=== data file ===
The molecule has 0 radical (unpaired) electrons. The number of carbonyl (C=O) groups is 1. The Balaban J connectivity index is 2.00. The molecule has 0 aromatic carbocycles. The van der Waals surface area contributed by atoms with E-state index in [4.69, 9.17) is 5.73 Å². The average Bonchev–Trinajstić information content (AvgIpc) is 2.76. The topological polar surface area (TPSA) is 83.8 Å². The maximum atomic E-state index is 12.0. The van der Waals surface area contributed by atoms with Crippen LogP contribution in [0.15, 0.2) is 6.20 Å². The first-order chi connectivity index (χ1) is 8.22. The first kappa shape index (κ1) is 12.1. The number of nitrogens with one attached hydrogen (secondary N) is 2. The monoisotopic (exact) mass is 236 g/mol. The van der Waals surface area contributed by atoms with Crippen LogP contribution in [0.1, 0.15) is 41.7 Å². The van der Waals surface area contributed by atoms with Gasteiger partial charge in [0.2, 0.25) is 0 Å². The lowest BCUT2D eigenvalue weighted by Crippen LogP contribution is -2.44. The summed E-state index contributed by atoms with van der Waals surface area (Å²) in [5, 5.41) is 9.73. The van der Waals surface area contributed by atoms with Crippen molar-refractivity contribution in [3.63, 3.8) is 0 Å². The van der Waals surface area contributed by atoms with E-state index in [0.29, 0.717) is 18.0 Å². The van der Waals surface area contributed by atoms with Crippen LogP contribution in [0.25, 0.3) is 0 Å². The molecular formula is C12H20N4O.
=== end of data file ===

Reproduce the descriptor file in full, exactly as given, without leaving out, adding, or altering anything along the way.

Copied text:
The molecule has 0 radical (unpaired) electrons. The number of carbonyl (C=O) groups is 1. The Balaban J connectivity index is 2.00. The molecule has 0 aromatic carbocycles. The van der Waals surface area contributed by atoms with E-state index in [4.69, 9.17) is 5.73 Å². The average Bonchev–Trinajstić information content (AvgIpc) is 2.76. The topological polar surface area (TPSA) is 83.8 Å². The maximum atomic E-state index is 12.0. The van der Waals surface area contributed by atoms with Crippen LogP contribution in [0.15, 0.2) is 6.20 Å². The first-order chi connectivity index (χ1) is 8.22. The first kappa shape index (κ1) is 12.1. The number of nitrogens with one attached hydrogen (secondary N) is 2. The monoisotopic (exact) mass is 236 g/mol. The van der Waals surface area contributed by atoms with Crippen LogP contribution in [0.1, 0.15) is 41.7 Å². The van der Waals surface area contributed by atoms with Gasteiger partial charge in [0.2, 0.25) is 0 Å². The lowest BCUT2D eigenvalue weighted by Crippen LogP contribution is -2.44. The summed E-state index contributed by atoms with van der Waals surface area (Å²) in [5, 5.41) is 9.73. The van der Waals surface area contributed by atoms with Crippen molar-refractivity contribution in [3.63, 3.8) is 0 Å². The van der Waals surface area contributed by atoms with E-state index in [0.29, 0.717) is 18.0 Å². The van der Waals surface area contributed by atoms with Crippen LogP contribution in [0.25, 0.3) is 0 Å². The molecular formula is C12H20N4O.